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Phoenix House in Smithfield, Dublin, where the incident occurred in December last year. Google Maps

Concern at increasing levels of 'aggression, threats and violence' towards barristers

The Bar Council is calling for an increased garda presence at courts and for screening facilities to be installed at all courthouses.

THE BAR COUNCIL has expressed concern about security at court buildings across the country and the safety of legal staff working at them. 

A survey by the council at the start of this year found more than half of barristers have experienced aggression or threats either at the courts or as a result of proceedings. 

In December last year, The Phoenix House building, which houses the Family Courts, was put on lockdown after a man entered the court with an imitation gun. 

The incident was resolved peacefully and the man has since been charged with possession of an imitation firearm, false imprisonment of two women and one count of threatening to kill and cause serious harm.

Members of the legal profession in the aftermath claimed this incident highlighted a broader problem with security at the courts. 

The Courts Service did change security arrangements at Phoenix House after the incident including the introduction of security screening at the main entrance and security patrols.

‘Steadily increasing’

However the Council of The Bar of Ireland is calling for an increased security presence at and the installation of screening at all courthouses across the country. 

The council told that the “prevalence of aggression, threats and violence towards barristers in the course of their professional work has been steadily increasing over the last number of years”.

The Bar Council said on foot of incidents like the one at Phoenix House, it conducted a survey in January this year on security at the courts.

It found more than half of respondents said they had experienced aggression, threats or violence in a court setting or as a result of court proceedings, in person, on social media, via text or otherwise.

These experiences mainly occurred in cases relating to family law (44%), criminal law (36%), debt/repossession (32%) and child care (12%).

Less than 7% of those who have experienced acts of aggression, threats or violence reported the incidents to the authorities in the Courts Service. The majority of respondents said an increased garda presence in court buildings is essential as a deterrent against this kind of behaviour.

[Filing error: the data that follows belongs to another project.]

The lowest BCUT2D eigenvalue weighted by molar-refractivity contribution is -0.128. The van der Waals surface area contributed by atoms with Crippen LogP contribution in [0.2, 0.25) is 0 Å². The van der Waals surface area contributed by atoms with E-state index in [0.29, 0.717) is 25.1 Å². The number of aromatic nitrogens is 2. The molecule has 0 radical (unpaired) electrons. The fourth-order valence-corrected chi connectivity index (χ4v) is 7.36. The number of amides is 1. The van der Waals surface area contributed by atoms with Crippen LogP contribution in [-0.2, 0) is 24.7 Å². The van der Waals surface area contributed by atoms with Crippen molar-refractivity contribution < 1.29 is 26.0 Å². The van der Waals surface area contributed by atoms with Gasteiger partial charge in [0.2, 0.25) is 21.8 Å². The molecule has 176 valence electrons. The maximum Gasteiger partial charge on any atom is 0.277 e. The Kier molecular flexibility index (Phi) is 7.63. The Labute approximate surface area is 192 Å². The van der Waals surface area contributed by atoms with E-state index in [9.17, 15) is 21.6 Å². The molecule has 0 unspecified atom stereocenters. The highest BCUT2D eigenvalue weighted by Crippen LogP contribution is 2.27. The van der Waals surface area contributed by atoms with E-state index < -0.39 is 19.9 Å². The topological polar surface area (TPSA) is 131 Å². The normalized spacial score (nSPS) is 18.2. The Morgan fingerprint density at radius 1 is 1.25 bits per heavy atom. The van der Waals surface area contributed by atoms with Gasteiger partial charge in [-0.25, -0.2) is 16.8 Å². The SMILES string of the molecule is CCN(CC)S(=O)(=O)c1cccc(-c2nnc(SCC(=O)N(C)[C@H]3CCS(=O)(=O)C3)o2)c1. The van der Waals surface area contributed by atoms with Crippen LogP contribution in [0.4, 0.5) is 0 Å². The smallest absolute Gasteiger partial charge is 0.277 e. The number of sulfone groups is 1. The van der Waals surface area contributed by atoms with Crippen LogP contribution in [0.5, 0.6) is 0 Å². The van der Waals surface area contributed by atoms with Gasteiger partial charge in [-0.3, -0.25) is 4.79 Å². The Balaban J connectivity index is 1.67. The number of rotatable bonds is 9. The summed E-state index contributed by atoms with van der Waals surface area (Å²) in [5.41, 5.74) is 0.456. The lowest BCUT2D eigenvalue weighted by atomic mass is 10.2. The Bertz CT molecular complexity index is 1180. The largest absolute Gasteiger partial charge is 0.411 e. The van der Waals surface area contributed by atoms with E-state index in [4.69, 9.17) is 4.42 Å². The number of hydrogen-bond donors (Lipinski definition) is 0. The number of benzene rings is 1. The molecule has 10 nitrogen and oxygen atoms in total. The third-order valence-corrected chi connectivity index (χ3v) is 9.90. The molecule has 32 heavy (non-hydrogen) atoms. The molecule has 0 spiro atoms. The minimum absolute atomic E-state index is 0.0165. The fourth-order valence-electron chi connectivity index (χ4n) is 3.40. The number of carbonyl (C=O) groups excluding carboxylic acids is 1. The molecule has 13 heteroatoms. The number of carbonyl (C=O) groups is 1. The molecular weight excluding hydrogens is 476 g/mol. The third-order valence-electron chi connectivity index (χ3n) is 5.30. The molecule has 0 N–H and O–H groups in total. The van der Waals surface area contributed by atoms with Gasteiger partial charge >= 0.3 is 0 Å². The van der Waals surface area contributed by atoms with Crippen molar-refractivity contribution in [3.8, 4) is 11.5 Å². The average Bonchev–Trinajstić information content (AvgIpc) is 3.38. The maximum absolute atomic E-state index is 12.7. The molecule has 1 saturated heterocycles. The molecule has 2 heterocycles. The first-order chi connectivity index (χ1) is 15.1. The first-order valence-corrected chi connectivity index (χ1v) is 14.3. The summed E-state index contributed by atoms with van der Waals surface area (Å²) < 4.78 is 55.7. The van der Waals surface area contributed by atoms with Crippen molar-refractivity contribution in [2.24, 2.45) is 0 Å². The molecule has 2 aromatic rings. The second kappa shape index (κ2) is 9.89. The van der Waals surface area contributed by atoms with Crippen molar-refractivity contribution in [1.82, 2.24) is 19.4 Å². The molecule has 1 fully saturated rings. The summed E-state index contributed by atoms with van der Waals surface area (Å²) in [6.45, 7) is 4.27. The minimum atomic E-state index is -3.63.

The Bar Council said the introduction of security screening at the entrance to all courthouses and the installation of panic buttons throughout the courthouses was also recommended.

“Feedback from the survey also referenced the lack of facilities available in the courts, in particular inadequate consultation facilities, and the absence of a restaurant facility for members of the public in the Four Courts.

“There is now no public venue on site for clients to take time out from what are often stressful circumstances.”

Screening facilities

The council said the Courts Service had responded swiftly to the incident that took place in December last year and acknowledged that new security measures have been put in place. 

Representatives of The Bar of Ireland met with Minister for Justice and Equality, Charlie Flanagan TD, at a meeting in late January this year and raised concerns about security. 

They warned that there was a risk that similar incidents could occur at Dolphin House family law court in Dublin – where a judge was assaulted back in 2015 – or “in any number of courthouses” in the future. 

The council also wrote to the Chief Justice this year to make a number of recommendations including increased garda and private security presence, an audit of facilities at all courthouses to identify risks, the installation of security screening facilities and panic buttons and an improvement in consultation and ‘time-out’ facilities. 

It also called for the establishment of a representative group for all users of the courts to meet and provide regular feedback on security issues. 

The Bar Council said it was told by the Courts Service in March that a review of security in the courts in 2015 had addressed many of its recommendations.

The council is now calling for the full implementation of these recommendations that were made in 2015. 

“The Bar of Ireland will continue to actively engage with the Courts Service in relation to security in courthouses to ensure that members of the Law Library are in a position to carry out their professional role without fear or threat of such serious incidents reoccurring.”

A spokesperson for the Courts Service sid there is ongoing liaison with An Gard Síochána on security in courts. 

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